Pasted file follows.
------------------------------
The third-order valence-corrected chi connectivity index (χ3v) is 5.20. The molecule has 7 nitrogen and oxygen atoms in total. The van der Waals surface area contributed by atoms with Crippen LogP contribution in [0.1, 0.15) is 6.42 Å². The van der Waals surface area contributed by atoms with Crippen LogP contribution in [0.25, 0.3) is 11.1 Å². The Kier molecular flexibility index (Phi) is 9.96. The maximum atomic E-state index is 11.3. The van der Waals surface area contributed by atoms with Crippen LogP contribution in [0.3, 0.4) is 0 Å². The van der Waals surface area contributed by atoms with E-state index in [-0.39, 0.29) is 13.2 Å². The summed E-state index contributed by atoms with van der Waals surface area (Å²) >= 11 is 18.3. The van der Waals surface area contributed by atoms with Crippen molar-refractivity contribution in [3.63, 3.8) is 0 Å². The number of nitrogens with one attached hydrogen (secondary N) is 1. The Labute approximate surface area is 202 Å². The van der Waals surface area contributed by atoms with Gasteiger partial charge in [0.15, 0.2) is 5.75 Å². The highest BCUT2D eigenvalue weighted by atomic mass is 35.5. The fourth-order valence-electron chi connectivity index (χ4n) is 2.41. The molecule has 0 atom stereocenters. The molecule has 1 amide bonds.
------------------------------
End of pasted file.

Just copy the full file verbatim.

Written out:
The third-order valence-corrected chi connectivity index (χ3v) is 5.20. The molecule has 7 nitrogen and oxygen atoms in total. The van der Waals surface area contributed by atoms with Crippen LogP contribution in [0.1, 0.15) is 6.42 Å². The van der Waals surface area contributed by atoms with Crippen LogP contribution in [0.25, 0.3) is 11.1 Å². The Kier molecular flexibility index (Phi) is 9.96. The maximum atomic E-state index is 11.3. The van der Waals surface area contributed by atoms with Crippen LogP contribution in [0.3, 0.4) is 0 Å². The van der Waals surface area contributed by atoms with E-state index in [-0.39, 0.29) is 13.2 Å². The summed E-state index contributed by atoms with van der Waals surface area (Å²) >= 11 is 18.3. The van der Waals surface area contributed by atoms with Crippen molar-refractivity contribution in [3.63, 3.8) is 0 Å². The number of nitrogens with one attached hydrogen (secondary N) is 1. The Labute approximate surface area is 202 Å². The van der Waals surface area contributed by atoms with Gasteiger partial charge in [0.15, 0.2) is 5.75 Å². The highest BCUT2D eigenvalue weighted by atomic mass is 35.5. The fourth-order valence-electron chi connectivity index (χ4n) is 2.41. The molecule has 0 atom stereocenters. The molecule has 1 amide bonds.